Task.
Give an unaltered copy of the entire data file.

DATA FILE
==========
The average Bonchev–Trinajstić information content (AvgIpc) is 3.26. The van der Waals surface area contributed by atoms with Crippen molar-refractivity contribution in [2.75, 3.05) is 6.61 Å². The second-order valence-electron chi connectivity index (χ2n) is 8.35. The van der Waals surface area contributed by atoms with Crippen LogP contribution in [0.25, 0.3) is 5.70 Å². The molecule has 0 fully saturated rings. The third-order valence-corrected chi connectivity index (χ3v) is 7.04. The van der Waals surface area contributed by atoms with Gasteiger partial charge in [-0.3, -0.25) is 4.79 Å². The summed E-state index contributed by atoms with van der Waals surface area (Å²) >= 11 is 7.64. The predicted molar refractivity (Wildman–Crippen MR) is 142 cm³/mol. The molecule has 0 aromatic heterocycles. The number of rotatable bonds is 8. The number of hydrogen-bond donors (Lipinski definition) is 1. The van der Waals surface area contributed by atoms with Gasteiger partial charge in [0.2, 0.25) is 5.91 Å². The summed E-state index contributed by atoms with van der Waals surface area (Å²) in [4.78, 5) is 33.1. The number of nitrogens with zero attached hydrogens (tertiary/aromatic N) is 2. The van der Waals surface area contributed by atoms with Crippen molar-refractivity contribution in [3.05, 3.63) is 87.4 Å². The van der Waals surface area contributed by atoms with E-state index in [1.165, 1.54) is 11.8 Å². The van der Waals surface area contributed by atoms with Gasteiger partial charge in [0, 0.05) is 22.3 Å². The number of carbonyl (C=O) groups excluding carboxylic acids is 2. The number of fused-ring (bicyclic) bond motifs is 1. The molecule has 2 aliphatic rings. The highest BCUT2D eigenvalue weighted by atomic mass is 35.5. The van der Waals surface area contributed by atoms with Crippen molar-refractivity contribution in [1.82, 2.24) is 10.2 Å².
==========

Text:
The average Bonchev–Trinajstić information content (AvgIpc) is 3.26. The van der Waals surface area contributed by atoms with Crippen molar-refractivity contribution in [2.75, 3.05) is 6.61 Å². The second-order valence-electron chi connectivity index (χ2n) is 8.35. The van der Waals surface area contributed by atoms with Crippen LogP contribution in [0.25, 0.3) is 5.70 Å². The molecule has 0 fully saturated rings. The third-order valence-corrected chi connectivity index (χ3v) is 7.04. The van der Waals surface area contributed by atoms with Gasteiger partial charge in [-0.3, -0.25) is 4.79 Å². The summed E-state index contributed by atoms with van der Waals surface area (Å²) >= 11 is 7.64. The predicted molar refractivity (Wildman–Crippen MR) is 142 cm³/mol. The molecule has 0 aromatic heterocycles. The number of rotatable bonds is 8. The number of hydrogen-bond donors (Lipinski definition) is 1. The van der Waals surface area contributed by atoms with Gasteiger partial charge in [0.2, 0.25) is 5.91 Å². The summed E-state index contributed by atoms with van der Waals surface area (Å²) in [4.78, 5) is 33.1. The number of nitrogens with zero attached hydrogens (tertiary/aromatic N) is 2. The van der Waals surface area contributed by atoms with Crippen molar-refractivity contribution in [3.05, 3.63) is 87.4 Å². The van der Waals surface area contributed by atoms with E-state index in [1.165, 1.54) is 11.8 Å². The van der Waals surface area contributed by atoms with Gasteiger partial charge in [0, 0.05) is 22.3 Å². The number of carbonyl (C=O) groups excluding carboxylic acids is 2. The number of fused-ring (bicyclic) bond motifs is 1. The molecule has 2 aliphatic rings. The highest BCUT2D eigenvalue weighted by atomic mass is 35.5. The van der Waals surface area contributed by atoms with Crippen molar-refractivity contribution in [1.82, 2.24) is 10.2 Å².